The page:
Stoilos, Giorgos and Juric, Damir and Wartak, Szymon and Schulz, Claudia and Khodadadi, Mohammad
The success of logic-based methods for comparing entities heavily depends on the axioms that have been described for them in the Knowledge Base (KB). Due to the incompleteness of even large and well engineered KBs, such methods suffer from low recall when applied in real-world use cases. To address this, we designed a reasoning framework that combines logic-based subsumption with statistical methods for on-the-fly knowledge extraction.
Published in 2020 | European Semantic Web Conference
We create various large-scale datasets for testing whether embeddings correctly encode the similarity between medical terms and test existing state-of-the-art embeddings on these datasets. Our results reveal that existing embeddings cannot adequately represent medical terminology. Our new datasets are thus challenging new benchmarks for testing the adequacy of new medical embeddings in the future.
Knowing that a disease is highly correlated with symptoms, or a drug highly correlated with recovery, is not enough, and basing medical decisions on such information can be dangerous. To truly begin to revolutionise healthcare, AI must learn to distinguish cause and effect. Our work solves this by utilising new physics-inspired ideas about what it means for one variable to cause another, and showing how causal relationships in one dataset limit the possibilities in other overlapping datasets. To illustrate our algorithm, we apply it to breast cancer data, showing how to extract causal relations between two important features despite the fact that they were never measured in the same dataset.
Vitalii Zhelezniak, Aleksandar Savkov, April Shen, Francesco Moramarco, Jack Flann, Nils Y. Hammerla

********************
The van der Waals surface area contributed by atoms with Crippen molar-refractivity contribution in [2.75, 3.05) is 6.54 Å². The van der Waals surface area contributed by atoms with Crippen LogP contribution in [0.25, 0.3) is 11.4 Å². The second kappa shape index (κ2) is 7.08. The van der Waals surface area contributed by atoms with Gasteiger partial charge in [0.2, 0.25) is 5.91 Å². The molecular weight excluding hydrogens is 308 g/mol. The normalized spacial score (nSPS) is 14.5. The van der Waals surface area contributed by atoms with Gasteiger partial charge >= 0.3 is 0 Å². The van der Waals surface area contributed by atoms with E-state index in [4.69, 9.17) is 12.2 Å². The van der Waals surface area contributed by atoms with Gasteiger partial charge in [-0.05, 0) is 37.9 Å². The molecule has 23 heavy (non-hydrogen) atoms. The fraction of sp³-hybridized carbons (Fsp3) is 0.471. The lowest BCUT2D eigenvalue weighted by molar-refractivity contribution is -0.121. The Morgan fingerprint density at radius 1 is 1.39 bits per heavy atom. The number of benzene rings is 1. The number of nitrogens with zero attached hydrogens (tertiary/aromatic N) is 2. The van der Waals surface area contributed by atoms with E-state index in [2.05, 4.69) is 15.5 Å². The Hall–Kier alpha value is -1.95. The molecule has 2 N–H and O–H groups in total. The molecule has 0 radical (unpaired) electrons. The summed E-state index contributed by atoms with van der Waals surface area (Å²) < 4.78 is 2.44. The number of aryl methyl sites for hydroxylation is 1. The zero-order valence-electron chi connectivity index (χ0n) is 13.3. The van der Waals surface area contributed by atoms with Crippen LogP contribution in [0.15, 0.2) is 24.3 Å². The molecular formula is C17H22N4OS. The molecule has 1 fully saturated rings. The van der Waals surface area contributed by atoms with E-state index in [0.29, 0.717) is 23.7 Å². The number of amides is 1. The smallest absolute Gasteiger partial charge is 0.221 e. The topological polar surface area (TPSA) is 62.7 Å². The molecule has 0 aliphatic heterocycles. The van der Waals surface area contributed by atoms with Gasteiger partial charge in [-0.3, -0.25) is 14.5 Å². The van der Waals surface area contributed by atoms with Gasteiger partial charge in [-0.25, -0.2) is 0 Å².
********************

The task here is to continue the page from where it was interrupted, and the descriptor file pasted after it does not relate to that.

We push the limits of word embeddings on semantic textual similarity tasks by introducing DynaMax, a novel unsupervised non-parametric similarity measure based on word vectors and fuzzy bag-of-words. This method is efficient and easy to implement, yet outperforms current baselines on STS tasks by a large margin.
Douglas et al. Published in 2017 | NIPS Workshop, NIPS 2017
🗿 Big Rocks
Uniquely positioned to demystify and unify two critical trends in Healthcare
Value Based Care
✅ Movement away from broken fee-for-service model
✅ Aligns system around proactive care
❌ Not scalable traditionally
❌ Challenge addressing many patient types
✅ Leverages technology-driven efficiencies
✅ Bringing care to the patient vs patient to care
❌ Not scaled to address holistic care
❌ Shifts site of care vs addressing overall care and cost
🌎 Scaling Globally
We cover more than 20 million people globally and provide over 5,000 consultations per day.
In 2013 we were founded in the UK where we partner both with private healthcare providers and also our National Health Service. Currently we have around two and a half million registered users in the UK.
Outside of the UK we have also begun expanding in a number of other regions over the last couple of years. This includes South East Asia where we’ve partnered with Prudential who are a large healthcare provider in that region. There we have partnered with them to roll out our Healthcheck product, which is branded as the “Pulse” by Prudential service to 13 countries across South East Asia including Vietnam, Malaysia and Laos. Currently around 12 million Prudential users have access to this service.